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Better Understanding the Readiness of Oklahoma School Principals in Implementing Coordinated School Health

Glazier, Sheri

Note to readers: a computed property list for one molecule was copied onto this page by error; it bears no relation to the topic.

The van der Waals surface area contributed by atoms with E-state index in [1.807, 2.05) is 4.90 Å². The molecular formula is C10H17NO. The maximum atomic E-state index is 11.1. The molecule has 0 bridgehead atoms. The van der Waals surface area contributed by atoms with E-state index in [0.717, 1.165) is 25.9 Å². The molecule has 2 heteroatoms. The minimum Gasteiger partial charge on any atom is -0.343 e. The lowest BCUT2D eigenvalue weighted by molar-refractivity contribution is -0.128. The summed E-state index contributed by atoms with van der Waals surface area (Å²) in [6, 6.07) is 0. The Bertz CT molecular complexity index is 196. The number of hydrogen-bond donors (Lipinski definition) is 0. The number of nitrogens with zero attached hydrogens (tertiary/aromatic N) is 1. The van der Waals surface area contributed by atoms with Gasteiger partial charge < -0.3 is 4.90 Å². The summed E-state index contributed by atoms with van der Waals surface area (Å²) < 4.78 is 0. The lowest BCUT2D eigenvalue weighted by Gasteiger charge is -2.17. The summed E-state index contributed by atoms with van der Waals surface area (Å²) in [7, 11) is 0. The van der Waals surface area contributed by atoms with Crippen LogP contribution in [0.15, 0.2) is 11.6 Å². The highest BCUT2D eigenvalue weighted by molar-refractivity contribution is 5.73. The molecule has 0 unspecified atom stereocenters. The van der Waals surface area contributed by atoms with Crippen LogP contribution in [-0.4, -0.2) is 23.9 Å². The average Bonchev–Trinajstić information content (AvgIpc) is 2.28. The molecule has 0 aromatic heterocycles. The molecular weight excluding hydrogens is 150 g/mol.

There is evidence to suggest that school health programs are one of the most efficient ways to reduce risky behavior and prevent health problems in children, however, many school health programs, specifically Coordinated School Health (CSH), are not implemented in many schools. The scope of this study was to assess the readiness of Oklahoma public school principals to implement CSH. Data for the study was collected from the School Health Survey of Oklahoma School Principals. Using the stages of change model, a two-item algorithm was used to determine the level of readiness for the 269 responding principals to implement CSH at their school. Independent sample t-tests were used to compare stage of readiness by grade classification and geographical classification of the responding schools that the principals represent. A one-way ANOVA was used to compare the stage of readiness versus the size of school. Four barrier and four benefit items were converted to T-scores and compared to stage of readiness. A regression analysis was used to determine correlation between efficacy items and stage of change. Finally, a content analysis was conducted to identify themes in the principals' comments. It was found that nearly 1/3 of the respondents were in the precontemplation and contemplation stages, and almost 2/3 of principals were in the action/maintenance stages. Principals in rural areas seem to be in a lower stage of readiness compared to those in urban areas. Items that best predicted principals' readiness to implement CSH were, teachers understanding and supporting their role in the program, and support from the school district's school board. In addition, principals in lower stages felt that teachers needed more professional development to implement CSH. This information can be used in developing state appropriate messages for principals and decision makers regarding the need of Oklahoma schools so that funding, time and community resources can be allocated appropriately and ultimately improve the health of faculty and students.